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To the Editor: In their March Taking Issue commentary, Brown and Tucker (1) argue that "in light of findings that the course of schizophrenia is, in most instances, considerably more favorable than had been previously thought, a consensus has emerged that the appropriate goals for treatment are recovery and reintegration."
We are baffled as to what findings the authors are referring to. Much has been made of the potential benefits of the newer antipsychotics, and at the very least these medications have advanced the field by rejuvenating interest in the study of the pathophysiology and treatment of schizophrenia. However, to say that the progress that has been made permits us to begin talking about recovery is simply overstating the case.
We are now hearing this term more frequently applied to schizophrenia, in this journal as well as elsewhere (2). However, a review of clinical advances seen over the past decade provides less than compelling evidence in support of this position. For example, a well-publicized meta-analysis concluded that the improvement observed in the treatment of positive and negative symptoms is modest at best (3). A more recent meta-analysis of the purported neuropsychological benefits of the newer antipsychotics drew a similar conclusion—"it is highly unlikely that the gains will be sufficient to return patients to the vocational level predicted from their individual premorbid status" (4). Further evidence for the limitations of existing treatment can be found in recently published data indicating that less than 15 percent of individuals meet criteria for recovery at five years after a first episode of psychosis (5).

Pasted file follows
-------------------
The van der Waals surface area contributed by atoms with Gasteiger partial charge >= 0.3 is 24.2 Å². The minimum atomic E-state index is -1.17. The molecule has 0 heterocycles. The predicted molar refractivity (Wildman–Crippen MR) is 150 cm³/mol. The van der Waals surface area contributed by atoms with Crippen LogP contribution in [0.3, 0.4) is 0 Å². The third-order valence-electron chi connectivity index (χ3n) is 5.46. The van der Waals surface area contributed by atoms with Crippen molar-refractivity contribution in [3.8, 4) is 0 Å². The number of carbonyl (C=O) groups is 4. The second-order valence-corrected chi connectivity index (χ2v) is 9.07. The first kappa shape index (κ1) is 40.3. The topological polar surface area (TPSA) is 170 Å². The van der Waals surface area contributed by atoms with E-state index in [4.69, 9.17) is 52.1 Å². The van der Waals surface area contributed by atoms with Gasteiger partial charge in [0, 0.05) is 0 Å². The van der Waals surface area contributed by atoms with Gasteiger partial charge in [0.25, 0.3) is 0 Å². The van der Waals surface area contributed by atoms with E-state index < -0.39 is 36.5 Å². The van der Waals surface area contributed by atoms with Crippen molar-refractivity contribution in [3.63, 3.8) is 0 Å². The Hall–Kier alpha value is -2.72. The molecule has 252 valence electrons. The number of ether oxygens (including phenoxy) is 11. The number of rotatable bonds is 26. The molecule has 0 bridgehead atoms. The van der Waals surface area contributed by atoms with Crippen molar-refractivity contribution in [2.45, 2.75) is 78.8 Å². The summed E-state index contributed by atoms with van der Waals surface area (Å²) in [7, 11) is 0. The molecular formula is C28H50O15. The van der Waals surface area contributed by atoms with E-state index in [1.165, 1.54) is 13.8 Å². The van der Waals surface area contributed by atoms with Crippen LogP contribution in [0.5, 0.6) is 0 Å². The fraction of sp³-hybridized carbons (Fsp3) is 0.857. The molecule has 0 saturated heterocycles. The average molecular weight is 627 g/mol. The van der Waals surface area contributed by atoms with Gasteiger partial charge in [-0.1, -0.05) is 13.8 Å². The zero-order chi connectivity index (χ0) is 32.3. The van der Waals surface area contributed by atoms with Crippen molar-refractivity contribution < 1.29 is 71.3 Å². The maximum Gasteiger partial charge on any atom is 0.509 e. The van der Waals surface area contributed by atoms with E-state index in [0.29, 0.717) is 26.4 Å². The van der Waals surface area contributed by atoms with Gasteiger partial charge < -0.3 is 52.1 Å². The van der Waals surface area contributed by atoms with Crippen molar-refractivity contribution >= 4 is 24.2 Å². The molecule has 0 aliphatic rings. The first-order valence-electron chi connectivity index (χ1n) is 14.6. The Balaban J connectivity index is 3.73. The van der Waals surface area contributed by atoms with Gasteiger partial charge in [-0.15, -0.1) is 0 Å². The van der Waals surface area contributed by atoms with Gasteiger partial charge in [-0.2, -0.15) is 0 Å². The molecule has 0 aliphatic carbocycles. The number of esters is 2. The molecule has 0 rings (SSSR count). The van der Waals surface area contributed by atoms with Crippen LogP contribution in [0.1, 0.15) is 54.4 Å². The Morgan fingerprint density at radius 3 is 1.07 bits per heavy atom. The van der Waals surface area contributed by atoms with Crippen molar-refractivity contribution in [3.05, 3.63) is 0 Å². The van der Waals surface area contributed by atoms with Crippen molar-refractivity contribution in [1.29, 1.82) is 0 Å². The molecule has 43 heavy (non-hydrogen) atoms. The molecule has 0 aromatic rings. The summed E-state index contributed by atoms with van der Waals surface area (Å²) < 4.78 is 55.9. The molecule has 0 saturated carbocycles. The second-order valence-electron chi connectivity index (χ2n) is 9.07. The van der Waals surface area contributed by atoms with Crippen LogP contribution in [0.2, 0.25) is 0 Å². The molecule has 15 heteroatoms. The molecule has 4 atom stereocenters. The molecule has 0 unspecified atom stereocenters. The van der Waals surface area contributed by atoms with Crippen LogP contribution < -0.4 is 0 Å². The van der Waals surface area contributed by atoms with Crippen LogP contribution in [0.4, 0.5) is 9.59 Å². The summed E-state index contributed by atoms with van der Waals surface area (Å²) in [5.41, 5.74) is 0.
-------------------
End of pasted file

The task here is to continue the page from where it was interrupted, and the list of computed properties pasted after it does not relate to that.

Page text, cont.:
Schizophrenia and its outcomes are heterogeneous, and it is imperative that we maintain optimism as we undertake treatment of affected individuals. Gains have been made with the newer antipsychotics, but to suggest that the magnitude of these allow us to now embrace "recovery" as the appropriate goal is a blatant misinterpretation of existing evidence. Such a position may invoke hope, but it is deceiving to people with schizophrenia and their families, because it suggests that we somehow now have the knowledge and tools to make this happen on a routine basis. Could it be that this newfound discussion of recovery is being driven by the pharmaceutical industry, in the same fashion that the industry characterized the limited neurocognitive benefits of certain antipsychotics as a substantive gain in order to market these medications in recent years?
Dr. Remington is professor and Dr. Shammi is assistant professor in the department of psychiatry at the University of Toronto.
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